Surya Namaskar C – Sun Salutation C

Surya Namaskar C or Sun Salutation C is another variation of the Sun Salutation A. This sequence is not practiced in the traditional Ashtanga Series, but is seen in Dharma Yoga and many other types. To me, this is a different rhythm that I’m used to, with some added backbends, so I like that challenge. For beginners, this Sun Salutation might be a little more friendly- with no chaturanga!

 

Benefits of Surya Namaskar:

  • Strengthens the body and improves muscle tone
  • Improves posture
  • Improves flexibility
  • Increases blood circulation and warms up the body
  • Helps relax mind, and build mental focus
  • Reduces stress and anxiety

 

I won’t post any beginner’s tips for this one, but see Sun A and Sun B blogs for some more tips!

Surya Namaskar B – Sun Salutation B

Surya Namaskar B, or Sun Salutation B, is the second flow in the opening sequence practiced in the Ashtanga Series. It is performed in 5 rounds immediately following Surya Namaskar A, linking breath to movement to form a rhythm.

This flow is nearly the same as Sun Sal A, except for 3 details.

  1. Utkatasana (Chair Pose) replaces a simpler Urdvha Hastasana.
  2. We add in Virabhadrasana 1, or Warrior 1. There is one for each leg, with a vinyasa in between.
  3. You do not hold all of your Adho Mukha Svanasanas (Downward Dogs); only the final one [Asana #15] is held for 5 full breaths.

Benefits of Surya Namaskar:

  • Strengthens the body and improves muscle tone
  • Improves posture
  • Improves flexibility
  • Increases blood circulation and warms up the body
  • Helps relax mind, and build mental focus
  • Reduces stress and anxiety

Beginners’ Tips

*Note: I added Beginners’ Tips to the Sun A blog, so this will only focus on Virabhadrasana 1

Virabhadrasana 1 [Warrior 1]

[For Right Side, From Adho Mukha Svanasana]

Inhale: Rounding back, lift right foot off the mat and bend knee, lifting the knee as close to the chest as possible.

Exhale: Gaze forward, bringing right foot forward and lowering to mat between hands. Pivot left foot outwards at a 45° angle, maybe stepping to the left for a more stable foundation.

Inhale: Sweep both arms up, meeting palms overhead for Virabhadrasana I which should look like:

  • Palms together, arms straight and shoulders lowered away from the ears.
  • Gazing up at thumbs, but not tensing the neck
  • Lengthen the spine and draw the lower ribs inwards
  • Hips squared to the front of the room, sending the right hip back and the left hip turning forward
  • Right thigh should be parallel to the floor, with the knee bent at 90°, stacked over the ankle, and pressing down through heel.
  • Left leg is straight, with the foot turned out to 45°, and grounding through the heel

*Modifications*

  1. Arms: leave palms shoulder width apart; bend elbows if needed; or lower arms to where it is comfortable; maybe not at all!
  2. Legs: Shorten stance or straighten out the front leg as much as needed.

Warrior.png

 

Surya Namaskar A – Sun Salutation A

Surya Namaskar A, or Sun Salutation A, is the first sequence practiced in the Ashtanga Series. It is performed in 5 rounds at the beginning of your practice, linking breath to movement to form a rhythm.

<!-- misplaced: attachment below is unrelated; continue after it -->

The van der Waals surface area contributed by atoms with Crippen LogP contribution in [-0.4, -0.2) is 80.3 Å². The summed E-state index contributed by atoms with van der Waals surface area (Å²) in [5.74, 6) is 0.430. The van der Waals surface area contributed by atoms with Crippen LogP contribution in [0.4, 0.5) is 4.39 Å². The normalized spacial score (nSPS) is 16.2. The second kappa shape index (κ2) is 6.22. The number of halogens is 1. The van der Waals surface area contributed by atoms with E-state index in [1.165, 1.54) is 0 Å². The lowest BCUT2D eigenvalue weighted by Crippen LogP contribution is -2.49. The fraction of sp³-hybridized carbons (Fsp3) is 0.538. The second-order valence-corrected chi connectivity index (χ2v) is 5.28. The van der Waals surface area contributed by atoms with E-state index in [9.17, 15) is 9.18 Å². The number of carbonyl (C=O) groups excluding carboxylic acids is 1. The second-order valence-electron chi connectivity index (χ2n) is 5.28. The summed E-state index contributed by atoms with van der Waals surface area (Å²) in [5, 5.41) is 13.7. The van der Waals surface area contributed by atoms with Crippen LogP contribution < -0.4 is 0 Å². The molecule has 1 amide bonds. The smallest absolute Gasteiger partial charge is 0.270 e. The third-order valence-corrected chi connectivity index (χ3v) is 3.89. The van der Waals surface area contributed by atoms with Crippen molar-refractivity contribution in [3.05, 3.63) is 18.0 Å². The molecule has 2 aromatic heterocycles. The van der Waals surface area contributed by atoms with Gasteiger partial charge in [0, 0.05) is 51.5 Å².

Benefits of Surya Namaskar:

  • Strengthens the body and improves muscle tone
  • Improves posture
  • Improves flexibility
  • Increases blood circulation and warms up the body
  • Helps relax mind, and build mental focus
  • Reduces stress and anxiety

Tips

Work on creating a smooth rhythm, linking your breath and the movement between the poses.

When you reach Adho Mukha Svanasana (Downward Dog), hold the pose for 5 complete breaths, inhale and exhale; before moving through to the next pose. This will really fire up your body!

Beginners Tips

*Edit*

Surya Namaskar A is a fairly simple sequence, but there can be some difficulty for beginners. The most complicated part of the sequence is from Ardha Uttanasana transitioning down to Chaturanga. To go from a standing forward fold to a push-up in one breath can be intimidating, but it can be broken down into a few more breaths to make it more approachable.

[From Ardha Uttanasana]

(If your hands don’t quite reach the ground yet in Ardha Uttanasana, bend knees and fold forward until you can place both palms firmly on the ground)

Exhale: Step right foot to the back of the mat in a High Lunge position. Keep left knee stacked over left ankle as you straighten the right knee and press down into the toes.

Inhale: Step left foot back to right foot in a High Plank position or the high end of a Push Up. Keep the body long and back straight, pressing firmly through the palms.

Exhale: Lower down to Chaturanga Dandasana, a low Push Up position. Ideally, this is:

  • Gazing straight ahead, but with a relaxed neck; don’t strain it!
  • Shoulders are strong and squared, and pushed back
  • Elbows at bent 90° with the arms squeezed into the torso
  • Back is strong and straight,

*Modifications*

  1. To lower down with more control, bring the knees to the floor first.
  2. Lower down directly onto the mat; keeping shoulders stacked over the wrists, and just lay stomach and thighs on the mat, keeping the chest lifted as much as possible.

Chaturanga.png